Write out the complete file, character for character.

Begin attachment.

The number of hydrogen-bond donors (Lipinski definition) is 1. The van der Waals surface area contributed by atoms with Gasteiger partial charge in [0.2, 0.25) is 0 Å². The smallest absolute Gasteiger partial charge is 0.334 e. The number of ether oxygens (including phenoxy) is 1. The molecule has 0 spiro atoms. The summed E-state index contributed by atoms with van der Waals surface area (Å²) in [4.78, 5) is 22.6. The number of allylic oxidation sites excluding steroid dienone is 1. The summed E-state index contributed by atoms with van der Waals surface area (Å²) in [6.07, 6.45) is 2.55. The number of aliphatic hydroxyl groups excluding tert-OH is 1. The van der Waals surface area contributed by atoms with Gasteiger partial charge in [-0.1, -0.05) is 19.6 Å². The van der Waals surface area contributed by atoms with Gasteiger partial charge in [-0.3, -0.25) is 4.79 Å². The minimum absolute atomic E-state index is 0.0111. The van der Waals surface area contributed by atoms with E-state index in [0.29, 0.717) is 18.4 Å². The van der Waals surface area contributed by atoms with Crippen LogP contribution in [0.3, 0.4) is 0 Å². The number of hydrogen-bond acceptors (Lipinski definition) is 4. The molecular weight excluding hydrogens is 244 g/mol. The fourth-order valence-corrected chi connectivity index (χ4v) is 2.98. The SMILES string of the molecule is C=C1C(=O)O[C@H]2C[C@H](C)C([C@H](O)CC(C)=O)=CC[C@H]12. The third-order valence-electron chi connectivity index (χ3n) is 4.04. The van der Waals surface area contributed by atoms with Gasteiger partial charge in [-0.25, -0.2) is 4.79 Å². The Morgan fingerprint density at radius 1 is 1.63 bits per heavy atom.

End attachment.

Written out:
The number of hydrogen-bond donors (Lipinski definition) is 1. The van der Waals surface area contributed by atoms with Gasteiger partial charge in [0.2, 0.25) is 0 Å². The smallest absolute Gasteiger partial charge is 0.334 e. The number of ether oxygens (including phenoxy) is 1. The molecule has 0 spiro atoms. The summed E-state index contributed by atoms with van der Waals surface area (Å²) in [4.78, 5) is 22.6. The number of allylic oxidation sites excluding steroid dienone is 1. The summed E-state index contributed by atoms with van der Waals surface area (Å²) in [6.07, 6.45) is 2.55. The number of aliphatic hydroxyl groups excluding tert-OH is 1. The van der Waals surface area contributed by atoms with Gasteiger partial charge in [-0.1, -0.05) is 19.6 Å². The van der Waals surface area contributed by atoms with Gasteiger partial charge in [-0.3, -0.25) is 4.79 Å². The minimum absolute atomic E-state index is 0.0111. The van der Waals surface area contributed by atoms with E-state index in [0.29, 0.717) is 18.4 Å². The van der Waals surface area contributed by atoms with Crippen LogP contribution in [0.3, 0.4) is 0 Å². The number of hydrogen-bond acceptors (Lipinski definition) is 4. The molecular weight excluding hydrogens is 244 g/mol. The fourth-order valence-corrected chi connectivity index (χ4v) is 2.98. The SMILES string of the molecule is C=C1C(=O)O[C@H]2C[C@H](C)C([C@H](O)CC(C)=O)=CC[C@H]12. The third-order valence-electron chi connectivity index (χ3n) is 4.04. The van der Waals surface area contributed by atoms with Gasteiger partial charge in [-0.25, -0.2) is 4.79 Å². The Morgan fingerprint density at radius 1 is 1.63 bits per heavy atom.